UPDATED Sep. 16, 2021, at 5:00 PM

What Redistricting Looks Like In Every State

An updating tracker of proposed congressional maps — and whether they might benefit Democrats or Republicans in the 2022 midterms and beyond.

All of the proposed maps in Indiana
MapPlanStatusProposed byPartisan breakdown
Draft Republican planProposedIndiana House Republican Caucus
Who controls redistricting in Indiana in 2021?
Republicans fully control the congressional redistricting process. New maps are drawn and passed by the Republican state legislature and signed into law by the Republican governor. If the legislature fails to pass a map, redistricting falls to a partisan commission made up of Republican state legislators.
  • Nov. 15, 2021
    Adjournment date for legislature (which takes first crack at enacting a map)
  • Jan. 5, 2022
    Date that candidates begin filing for congressional runs (therefore map should be set by this date)
partisan lean of districts:
Old map
9 districts
New map
9 districts

The latest in Indiana

Sept. 14, 2021

On Sept. 14, Indiana House Republicans unveiled their first proposed congressional map. In general, the map doesn’t change Indiana’s overall electoral landscape. Democrats, for instance, would still likely hold two out of the state’s nine House districts. And despite concerns that freshman Rep. Frank Mrvan, a Democrat, would get gerrymandered into a pro-Trump district, this map instead puts him in a seat that still leans Democratic.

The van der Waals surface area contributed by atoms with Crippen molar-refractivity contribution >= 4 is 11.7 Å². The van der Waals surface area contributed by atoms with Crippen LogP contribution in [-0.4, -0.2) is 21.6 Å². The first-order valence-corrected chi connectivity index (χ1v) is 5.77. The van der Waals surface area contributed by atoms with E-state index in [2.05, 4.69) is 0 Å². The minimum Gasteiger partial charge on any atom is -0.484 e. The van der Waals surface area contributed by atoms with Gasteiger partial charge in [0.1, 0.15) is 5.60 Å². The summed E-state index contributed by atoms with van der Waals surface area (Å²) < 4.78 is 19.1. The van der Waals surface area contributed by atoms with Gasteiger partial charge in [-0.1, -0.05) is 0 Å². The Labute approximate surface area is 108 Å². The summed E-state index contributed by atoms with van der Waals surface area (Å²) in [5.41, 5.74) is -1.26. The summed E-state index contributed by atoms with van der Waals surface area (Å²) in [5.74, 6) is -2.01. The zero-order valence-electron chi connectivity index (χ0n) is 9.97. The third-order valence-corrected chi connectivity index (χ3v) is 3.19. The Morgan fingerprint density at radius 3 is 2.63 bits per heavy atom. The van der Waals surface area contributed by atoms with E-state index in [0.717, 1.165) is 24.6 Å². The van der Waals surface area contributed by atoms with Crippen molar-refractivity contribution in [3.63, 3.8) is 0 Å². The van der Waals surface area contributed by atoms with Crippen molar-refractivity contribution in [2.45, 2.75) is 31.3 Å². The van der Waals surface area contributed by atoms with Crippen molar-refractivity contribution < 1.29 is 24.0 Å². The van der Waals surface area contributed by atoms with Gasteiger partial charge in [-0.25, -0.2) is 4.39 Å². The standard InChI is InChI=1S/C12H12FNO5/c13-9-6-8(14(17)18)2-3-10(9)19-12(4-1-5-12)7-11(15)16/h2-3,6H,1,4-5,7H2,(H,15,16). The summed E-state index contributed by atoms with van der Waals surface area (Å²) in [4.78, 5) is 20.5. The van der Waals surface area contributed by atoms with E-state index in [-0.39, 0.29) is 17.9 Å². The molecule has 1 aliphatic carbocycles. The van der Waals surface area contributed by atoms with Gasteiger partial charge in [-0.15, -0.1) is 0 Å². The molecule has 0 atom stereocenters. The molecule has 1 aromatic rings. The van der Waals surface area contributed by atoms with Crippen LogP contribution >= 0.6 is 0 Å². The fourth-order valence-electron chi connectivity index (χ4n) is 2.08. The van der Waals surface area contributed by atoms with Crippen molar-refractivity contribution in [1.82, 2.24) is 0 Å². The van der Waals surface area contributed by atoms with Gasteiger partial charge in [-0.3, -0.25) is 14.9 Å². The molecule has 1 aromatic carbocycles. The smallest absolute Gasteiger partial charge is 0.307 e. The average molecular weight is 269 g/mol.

However, unsurprisingly, this map does still contain some serious upsides for Republicans. Namely, the 5th District, represented by Republican Victoria Spartz, got a lot safer for the GOP in this map, going from a FiveThirtyEight partisan lean of R+8 to R+22. This, of course, would make it a lot harder for Democrats in the state to target the 5th District — something they’ve tried and failed at before.

Latest updates
Icon of the Indiana state boundaries
July 22
The legislature announced plans to hold a series of public meetings throughout the state on the redistricting process beginning on Aug. 6, 2021.
Icon of the Indiana state boundaries
April 17
The Indiana state legislature passed House Bill 1372 to extend the end of its current session from Apr. 29 to Nov. 15. The extension was made to accommodate a vote on new redistricting plans.

Latest changes 🤖

Our latest coverage

The competitiveness and fairness of Indiana's maps
Median seat
Difference between the partisan lean of the state’s median district and the state as a whole.
Old mapR+7.4
Draft Republican planR+10.0
New map
Efficiency gap
Difference between each party’s share of “wasted votes” — those that don’t contribute to a candidate winning.
Draft Republican planR+12.3
Old mapR+13.3
New map
The number of districts in the state whose partisan leans are between R+5 and D+5.
Old map0/9
Draft Republican plan0/9
New map